Bunhill: Undercover man who went out in the cold

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The Independent Online
JACK LUNDIN is missing. Since 22 April, in fact, and the Kensington police would like to know where he is.

From the business community, however, there will be not a few sighs of relief at the disappearance of the 55-year-old journalist, whose investigative instincts frequently went unappreciated by the high and mighty. Lundin's skill at uncovering business irregularities was instrumental in Ladbroke losing all its casinos in the early 1980s and in precipitating the collapse of Brent Walker.

His disappearance was reported by Brian Sewell, the art critic, in whose flat he is a lodger, and the police have launched an investigation. Lundin had apparently left a letter with his solicitor with instructions on winding up his affairs should he not return. The police, many of whom know the journalist well from his various investigations, have found his passport missing and a substantial amount of money withdrawn weeks ago from his bank account.

An acquaintance says Lundin had mentioned he was thinking of investigating a religious cult but did not know which cult he meant.

One of the more colourful characters in journalism, the Rhodesian-born Lundin claimed to have carried out amputations without anaesthetic on battle casualties in the Biafran war in West Africa in the 1960s. Needless to say, he had no medical training.

As a journalist, he always said that when he interviewed people he had microphones attached to not one but two small tape recorders hidden about his person - one microphone was concealed in a large Second World War watch on his wrist, the other in the heel of his shoe.

Once, when offered a job at a magazine, he refused to accept until he had ascertained that the telephones were not bugged.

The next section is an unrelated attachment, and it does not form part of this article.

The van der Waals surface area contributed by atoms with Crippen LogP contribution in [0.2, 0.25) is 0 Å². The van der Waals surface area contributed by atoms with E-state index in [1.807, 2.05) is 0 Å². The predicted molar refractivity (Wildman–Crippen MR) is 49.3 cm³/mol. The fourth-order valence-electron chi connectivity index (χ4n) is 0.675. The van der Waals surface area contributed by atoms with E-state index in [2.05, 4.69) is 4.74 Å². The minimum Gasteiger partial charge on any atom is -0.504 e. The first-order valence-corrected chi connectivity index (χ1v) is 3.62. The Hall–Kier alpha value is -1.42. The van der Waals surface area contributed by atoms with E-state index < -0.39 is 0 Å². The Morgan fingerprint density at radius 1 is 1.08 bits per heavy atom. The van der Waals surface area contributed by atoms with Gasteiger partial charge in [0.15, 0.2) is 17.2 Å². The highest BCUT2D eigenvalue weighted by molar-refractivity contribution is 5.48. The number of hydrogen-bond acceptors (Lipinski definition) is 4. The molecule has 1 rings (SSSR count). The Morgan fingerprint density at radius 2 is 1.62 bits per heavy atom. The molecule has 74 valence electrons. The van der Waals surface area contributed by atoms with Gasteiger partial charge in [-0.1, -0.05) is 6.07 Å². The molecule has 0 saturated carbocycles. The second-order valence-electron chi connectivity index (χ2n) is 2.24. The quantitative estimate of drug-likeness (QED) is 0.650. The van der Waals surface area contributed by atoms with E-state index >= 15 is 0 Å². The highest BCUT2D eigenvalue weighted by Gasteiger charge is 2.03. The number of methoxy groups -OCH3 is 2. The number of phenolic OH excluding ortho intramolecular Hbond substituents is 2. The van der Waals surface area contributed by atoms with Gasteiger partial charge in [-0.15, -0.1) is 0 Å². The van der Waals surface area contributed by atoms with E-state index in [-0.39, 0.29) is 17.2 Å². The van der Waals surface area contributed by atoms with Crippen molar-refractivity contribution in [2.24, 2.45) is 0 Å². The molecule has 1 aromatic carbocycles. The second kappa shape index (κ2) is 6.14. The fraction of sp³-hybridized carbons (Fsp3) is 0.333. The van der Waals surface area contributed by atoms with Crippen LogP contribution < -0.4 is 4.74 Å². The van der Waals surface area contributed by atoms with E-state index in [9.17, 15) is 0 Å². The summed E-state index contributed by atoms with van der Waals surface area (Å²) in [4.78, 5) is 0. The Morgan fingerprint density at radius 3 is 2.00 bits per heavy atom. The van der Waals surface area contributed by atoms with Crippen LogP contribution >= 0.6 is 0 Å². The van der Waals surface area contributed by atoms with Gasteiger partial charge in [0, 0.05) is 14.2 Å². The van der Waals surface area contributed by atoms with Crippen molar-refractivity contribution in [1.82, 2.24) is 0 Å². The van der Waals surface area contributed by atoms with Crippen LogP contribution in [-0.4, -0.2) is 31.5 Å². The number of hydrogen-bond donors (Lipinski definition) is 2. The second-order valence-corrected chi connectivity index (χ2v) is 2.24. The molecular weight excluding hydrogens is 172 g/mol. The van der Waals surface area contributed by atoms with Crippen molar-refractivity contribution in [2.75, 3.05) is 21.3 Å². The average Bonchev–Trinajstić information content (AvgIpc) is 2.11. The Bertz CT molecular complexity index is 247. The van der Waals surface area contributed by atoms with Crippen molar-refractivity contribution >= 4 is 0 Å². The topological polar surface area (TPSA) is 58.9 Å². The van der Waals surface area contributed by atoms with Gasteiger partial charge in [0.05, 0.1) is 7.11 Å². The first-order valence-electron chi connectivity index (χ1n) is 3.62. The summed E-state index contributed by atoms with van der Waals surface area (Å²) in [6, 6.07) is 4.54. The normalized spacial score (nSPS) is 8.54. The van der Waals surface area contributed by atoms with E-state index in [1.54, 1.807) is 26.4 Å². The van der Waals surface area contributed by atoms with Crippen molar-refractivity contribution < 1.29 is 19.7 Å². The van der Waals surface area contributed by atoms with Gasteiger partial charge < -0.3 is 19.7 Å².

As unpredictable and obsessive as many investigative reporters, Lundin moved from job to job, rarely staying anywhere for long. At the Observer, for example, he was hired as roving investigator - a job many journalists would kill for. But his relations with the paper grew increasingly strained until, according to former colleagues, the crunch came one day when he arrived at work to find that his desk had, for no particular reason, been moved two feet to the right. Seeing this as an assault on his position, Lundin resigned on the spot.

Given the enemies he has made with his investigations, there is a natural concern that his body may perhaps now be embedded in the concrete foundations of the Jubilee Line extension or floating down the lower reaches of the Thames towards the North Sea. But while a number of businessmen may have good reason to wish Lundin would fall under a bus or something worse, he has gone missing before - sometimes for months at a time.

Although at least one policeman claims that Lundin would have informed him if he was going undercover, journalists who know him are more sceptical. 'Jack was always disappearing without telling anybody,' said one. 'He'll be back.'

(Photograph omitted)

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